the Superintendent’s Seat:
Teaching Our Children to Give Back
Dr. Carole G. Hankin with Randi T. Sachs
children study a great many subjects in school. Some of the lessons
they learn will last a lifetime; in other lessons facts may be
forgotten, but they serve to expand the childrens’ capacity for
thinking and making decisions.
A fairly new phrase in education that is used more frequently
now is “character education.” Recognizing that what is traditionally
taught in the home must be reinforced in school, we have put character
education into the curriculum alongside math and social studies.
Character education addresses such behavioral issues as good sportsmanship,
kindness, generosity, helping others, honesty, integrity, safety,
fairness, and more. It is important that we talk to our students
about why we place such a high value on these attributes. We also
can lead by example and help our students put these values into
action–especially when it comes to helping others.
As a nation, we have made ourselves proud in the manner in which
we have collectively sought to be of help and comfort to those
who were directly affected by the tragedy of September 11, 2001.
Many schools held fund raising drives, collected goods, and wrote
letters of encouragement and thanks to our heroes and the victims
and their families.
In our District, I am proud to say that our students have always
had a great sense of community spirit and have organized many
different events and drives to help others. It is not a requirement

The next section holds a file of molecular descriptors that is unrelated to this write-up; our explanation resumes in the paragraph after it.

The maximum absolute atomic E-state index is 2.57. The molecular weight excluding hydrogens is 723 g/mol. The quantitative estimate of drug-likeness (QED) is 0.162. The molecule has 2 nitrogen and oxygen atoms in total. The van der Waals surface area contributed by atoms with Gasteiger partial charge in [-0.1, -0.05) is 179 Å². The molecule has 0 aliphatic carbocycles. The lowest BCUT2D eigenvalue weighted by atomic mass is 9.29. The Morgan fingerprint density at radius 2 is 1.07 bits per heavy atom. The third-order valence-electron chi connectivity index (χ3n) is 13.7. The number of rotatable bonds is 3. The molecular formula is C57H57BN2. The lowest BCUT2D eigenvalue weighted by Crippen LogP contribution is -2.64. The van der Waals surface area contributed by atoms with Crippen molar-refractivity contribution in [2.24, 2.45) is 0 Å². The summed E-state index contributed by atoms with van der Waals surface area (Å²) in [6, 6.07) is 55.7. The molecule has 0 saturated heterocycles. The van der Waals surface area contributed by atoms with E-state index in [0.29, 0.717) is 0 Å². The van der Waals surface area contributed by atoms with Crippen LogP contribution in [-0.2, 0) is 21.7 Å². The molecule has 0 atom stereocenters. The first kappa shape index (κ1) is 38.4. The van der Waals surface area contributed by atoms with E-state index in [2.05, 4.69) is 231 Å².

for graduation, but community service is part of every student’s
experience in Syosset.
Beginning in kindergarten and first grade our students experience
the rewards of giving by inviting senior citizens from the community
to join them for a Thanksgiving celebration or by visiting a nursing
home during the December holidays and singing for the residents.
Just this week, middle school students in Syosset started the
morning with laps around the track constituting a walkathon to
benefit cancer research. Together with faculty, staff, and also
many parents, siblings, and a few pets, they made a concerted
effort to raise funds and awareness. These are just a few examples,
the list of things our students do to help others in both our
local and our greater community is much too long to fit in this
There is no doubt in my mind that the lessons our students learn
from being involved in these acts of kindness and generosity are
every bit as important as their academic subjects. And there is
another, equally valuable lesson they learn–that they can make
a difference. Our students are learning that their contribution
makes a difference, and that by working together they can overcome
difficult obstacles. These are all lessons we hope will last a
lifetime, and that we as parents can help to teach our children
by modeling these actions.#
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